BALB/c mice were inoculated subcapsule into the kidney with 1 × 105 Renca cells. Treatment started 10 - 11 days later, after randomization of mice into groups. Tri-mAb consisted of a mixture of MD5.1 (anti-death receptor-5, DR5), FGK-45 (anti-CD40) and 3H3 (anti-4-1BB) in equal proportions. Each antibody was determined to be endotoxin free by LAL test. Different batches of the individual mAbs of Tri-mAb were titrated in this study so that 50-80% tumor regression of s.c. tumors was achieved, as some batches of antibodies were toxic at the highest dose of 100 μg each mAb per dose. Each dose of Tri-mAb was injected intra-peritoneally every 3 - 4 days for a total of 3 doses. Other groups additionally received 100,000 IU recombinant human IL-2 (NCI Preclinical Repository, Frederick, MD, USA) in 200 μl PBS i.p. every day for up to 6 doses or until mice could not tolerate any more. Some groups received PBS or control MAC4 rat IgG2a and UC8-1B9 hamster IgG instead of Tri-mAb, at 100 μg each mAb/200 μl/dose intra-peritoneally every 3 - 4 days for a total of 3 doses. Tumor progression was determined by survival of mice, which was defined as time until mice became moribund, at which point they were euthanized. Subcutaneous tumors were established by injection of 2 × 105 Renca cells in 100 μl PBS into the abdominal area of mice after fur in that area was trimmed. In some experiments CD8+ T cells were depleted using the mAb, clone 53.6.72, administered 200 μg 1 day prior to tumor injection and 100 μg on the day of tumor injection followed by twice weekly injections of 100 μg for 24 days.
Intracellular IFN-γ assay
Mice were injected with 2 × 105 Renca s.c. into the upper foot. Some groups received Tri-mAb on days 10 and 13, and/or IL-2 at the dose of 100,000 IU/200 μl i.p. on days 10, 11 and 13. Control mice received MAC4 plus UC8-1B9 i.p. On day 14, mice from each group were culled and popliteal lymph node cells were harvested, teased between forceps, filtered through a 70 μm filter, and individually stimulated on anti-CD3 coated plates (0.13 μg per well). 1 × 106 cells were placed in 0.5 ml media in a 48-well plate. The plates were incubated for 18 hours at 37°C in 5% CO2, and GolgiStop (BD Biosciences, San Jose, CA) was added for the last 12 hours. Cells were harvested the next day and stained and assessed by flow cytometry for intracellular IFNγ using a Cytofix/Cytoperm Plus Fixation/Permeabilization kit (BC Biosciences Cat # 554715), following the manufacturer's directions. Antibodies used in this study were CD8α-FITC clone 53-6.7 (BD), TCRβ-APC clone H57.597 (BD), and IFNγ-PE clone XMG1.2 (BD). Cells were analyzed by flow cytometry using a FACS Calibur (BD).
Statistical analysis was performed with StatsDirect software using Log rank analysis for comparing mouse survival data, and a Mann-Whitney Test for comparing cytokine secretion from different treatment groups. Data producing a P value of < 0.05 was considered to be significant.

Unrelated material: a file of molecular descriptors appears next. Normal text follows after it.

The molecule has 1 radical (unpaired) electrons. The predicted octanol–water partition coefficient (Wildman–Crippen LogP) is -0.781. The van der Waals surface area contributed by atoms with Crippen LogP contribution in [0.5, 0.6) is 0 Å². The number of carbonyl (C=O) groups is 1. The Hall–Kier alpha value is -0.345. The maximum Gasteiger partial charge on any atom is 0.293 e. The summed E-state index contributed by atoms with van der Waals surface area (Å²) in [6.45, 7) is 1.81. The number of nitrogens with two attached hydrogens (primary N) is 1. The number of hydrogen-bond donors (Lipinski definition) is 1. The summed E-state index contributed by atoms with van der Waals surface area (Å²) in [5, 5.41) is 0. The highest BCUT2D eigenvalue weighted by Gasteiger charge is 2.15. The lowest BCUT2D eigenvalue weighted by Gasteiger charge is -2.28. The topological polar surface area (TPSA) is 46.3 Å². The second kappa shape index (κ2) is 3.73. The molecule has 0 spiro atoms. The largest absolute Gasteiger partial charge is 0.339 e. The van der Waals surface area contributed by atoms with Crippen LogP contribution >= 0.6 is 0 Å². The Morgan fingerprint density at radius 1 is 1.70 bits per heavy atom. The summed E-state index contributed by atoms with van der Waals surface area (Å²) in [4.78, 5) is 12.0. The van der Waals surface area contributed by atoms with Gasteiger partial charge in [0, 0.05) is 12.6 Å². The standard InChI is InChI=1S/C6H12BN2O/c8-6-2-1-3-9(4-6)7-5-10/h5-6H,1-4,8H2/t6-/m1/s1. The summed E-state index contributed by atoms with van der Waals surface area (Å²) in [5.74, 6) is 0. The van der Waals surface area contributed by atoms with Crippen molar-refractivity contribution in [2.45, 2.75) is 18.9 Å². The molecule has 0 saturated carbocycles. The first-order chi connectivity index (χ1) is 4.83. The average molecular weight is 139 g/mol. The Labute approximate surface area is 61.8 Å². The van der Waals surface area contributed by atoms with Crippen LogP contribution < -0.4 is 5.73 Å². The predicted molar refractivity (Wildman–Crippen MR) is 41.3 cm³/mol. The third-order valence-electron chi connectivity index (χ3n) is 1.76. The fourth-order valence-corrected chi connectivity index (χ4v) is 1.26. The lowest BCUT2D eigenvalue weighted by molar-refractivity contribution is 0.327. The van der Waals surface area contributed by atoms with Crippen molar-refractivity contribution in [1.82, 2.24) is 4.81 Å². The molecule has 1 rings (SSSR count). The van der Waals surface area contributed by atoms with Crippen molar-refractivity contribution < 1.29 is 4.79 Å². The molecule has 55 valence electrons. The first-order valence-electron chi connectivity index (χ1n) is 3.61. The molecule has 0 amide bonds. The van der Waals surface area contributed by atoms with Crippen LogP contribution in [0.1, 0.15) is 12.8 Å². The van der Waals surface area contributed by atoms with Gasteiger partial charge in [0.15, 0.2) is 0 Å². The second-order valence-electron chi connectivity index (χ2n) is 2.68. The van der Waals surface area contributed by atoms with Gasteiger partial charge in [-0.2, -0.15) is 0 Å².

Tri-mAb therapy is less effective against tumors inoculated into the kidney
Previous studies have demonstrated that administration of Tri-mAb (anti-DR5 + anti-CD40 + anti-CD137) to mice bearing subcutaneous Renca tumors regularly resulted in complete regression of 50-80% (mean 70.8% ± 6.4) of tumors . In order to determine if this degree of effectiveness could be achieved against orthotopic metastatic disease, we inoculated Renca directly into the kidney and determined the effect of Tri-mAb on mouse survival compared to mice bearing subcutaneous tumors. Treatment with Tri-mAb began 10 days after inoculation of Renca tumor cells, by which time s.c. tumors were approximately 30 mm2 in size, and primary kidney tumors were approximately 10 mm2. Micrometastases were also present at day 10 in the lungs of mice bearing kidney tumors.
The effectiveness of Tri-mAb against orthotopic kidney cancer is enhanced by coadministration of high-dose IL-2
In the experiments described above, we used high dose IL-2 at 100,000 IU administered intraperitoneally daily for 5 days. To determine if a similar enhancement of therapy could be achieved with lower doses of IL-2, we treated tumor-bearing mice with Tri-mAb in combination with low dose (10,000 IU) or medium dose (50,000 IU) or high dose (100,000 IU) IL-2 daily for 5 days and monitored survival.
All three antibodies are necessary for optimal anti-tumor effects and treatment induces anti-tumor immunological memory
Previous studies have shown that subcutaneous tumor-bearing mice surviving long-term after Tri-mAb therapy are resistant to tumor rechallenge, demonstrating immunological memory formation against tumor-associated antigens . To determine if memory was similarly invoked in mice bearing orthotopic kidney cancer following the inclusion of IL-2 in the treatment regimen, we rechallenged surviving mice with Renca (2 × 105, subcutaneously).
IL-2 increases the frequency of IFN-γ-producing T cells, and CD8+ T cells are necessary for optimal anti-tumor activity
Experimental therapies developed on the basis of responses of ectopic inoculation of tumor cells subcutaneously can be performed quickly and can teach us much about the potential of various therapeutics and give us mechanistic insight into therapeutic effects. Orthotopic metastatic cancer models are more complex and are considered more difficult to treat than subcutaneous tumors. One of the most promising therapies we have recently encountered consists of three agonist antibodies (Tri-mAb) administered systemically to mice bearing subcutaneous DR5+ tumors. However, we did not know if the remarkable tumor eradication rates of approximately 70% could be achieved against orthotopic disease. In experiments described herein, we found that orthotopic kidney cancer was indeed much more difficult to treat than subcutaneous disease, but response rates of mice bearing orthotopic disease could be significantly raised (to ~55%) by the addition of high dose IL-2 to the treatment regimen.